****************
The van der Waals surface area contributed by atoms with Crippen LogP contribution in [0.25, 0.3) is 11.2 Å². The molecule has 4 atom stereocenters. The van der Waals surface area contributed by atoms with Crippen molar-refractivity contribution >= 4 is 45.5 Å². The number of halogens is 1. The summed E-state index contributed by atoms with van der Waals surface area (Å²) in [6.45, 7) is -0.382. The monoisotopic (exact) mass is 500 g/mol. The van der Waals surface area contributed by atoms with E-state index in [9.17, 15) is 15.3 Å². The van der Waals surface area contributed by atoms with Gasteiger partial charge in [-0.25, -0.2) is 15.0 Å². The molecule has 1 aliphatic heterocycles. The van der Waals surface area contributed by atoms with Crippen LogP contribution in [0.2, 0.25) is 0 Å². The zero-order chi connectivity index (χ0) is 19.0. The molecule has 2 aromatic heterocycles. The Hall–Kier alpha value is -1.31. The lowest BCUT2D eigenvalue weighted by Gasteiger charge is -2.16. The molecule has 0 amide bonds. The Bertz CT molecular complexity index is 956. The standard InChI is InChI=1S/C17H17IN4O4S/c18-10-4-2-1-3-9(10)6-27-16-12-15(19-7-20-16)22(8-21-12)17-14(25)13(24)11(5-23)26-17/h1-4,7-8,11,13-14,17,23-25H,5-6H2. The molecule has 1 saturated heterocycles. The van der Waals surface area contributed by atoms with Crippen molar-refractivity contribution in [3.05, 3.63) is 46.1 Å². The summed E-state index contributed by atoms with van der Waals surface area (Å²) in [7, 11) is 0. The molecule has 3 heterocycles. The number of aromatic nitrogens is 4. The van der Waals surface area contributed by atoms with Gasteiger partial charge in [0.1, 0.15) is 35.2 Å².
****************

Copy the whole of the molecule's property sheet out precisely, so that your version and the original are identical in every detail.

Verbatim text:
The van der Waals surface area contributed by atoms with Crippen LogP contribution in [0.25, 0.3) is 11.2 Å². The molecule has 4 atom stereocenters. The van der Waals surface area contributed by atoms with Crippen molar-refractivity contribution >= 4 is 45.5 Å². The number of halogens is 1. The summed E-state index contributed by atoms with van der Waals surface area (Å²) in [6.45, 7) is -0.382. The monoisotopic (exact) mass is 500 g/mol. The van der Waals surface area contributed by atoms with E-state index in [9.17, 15) is 15.3 Å². The van der Waals surface area contributed by atoms with Gasteiger partial charge in [-0.25, -0.2) is 15.0 Å². The molecule has 1 aliphatic heterocycles. The van der Waals surface area contributed by atoms with Crippen LogP contribution in [0.2, 0.25) is 0 Å². The zero-order chi connectivity index (χ0) is 19.0. The molecule has 2 aromatic heterocycles. The Hall–Kier alpha value is -1.31. The lowest BCUT2D eigenvalue weighted by Gasteiger charge is -2.16. The molecule has 0 amide bonds. The Bertz CT molecular complexity index is 956. The standard InChI is InChI=1S/C17H17IN4O4S/c18-10-4-2-1-3-9(10)6-27-16-12-15(19-7-20-16)22(8-21-12)17-14(25)13(24)11(5-23)26-17/h1-4,7-8,11,13-14,17,23-25H,5-6H2. The molecule has 1 saturated heterocycles. The van der Waals surface area contributed by atoms with Crippen molar-refractivity contribution in [3.05, 3.63) is 46.1 Å². The summed E-state index contributed by atoms with van der Waals surface area (Å²) in [7, 11) is 0. The molecule has 3 heterocycles. The number of aromatic nitrogens is 4. The van der Waals surface area contributed by atoms with Gasteiger partial charge in [0.1, 0.15) is 35.2 Å².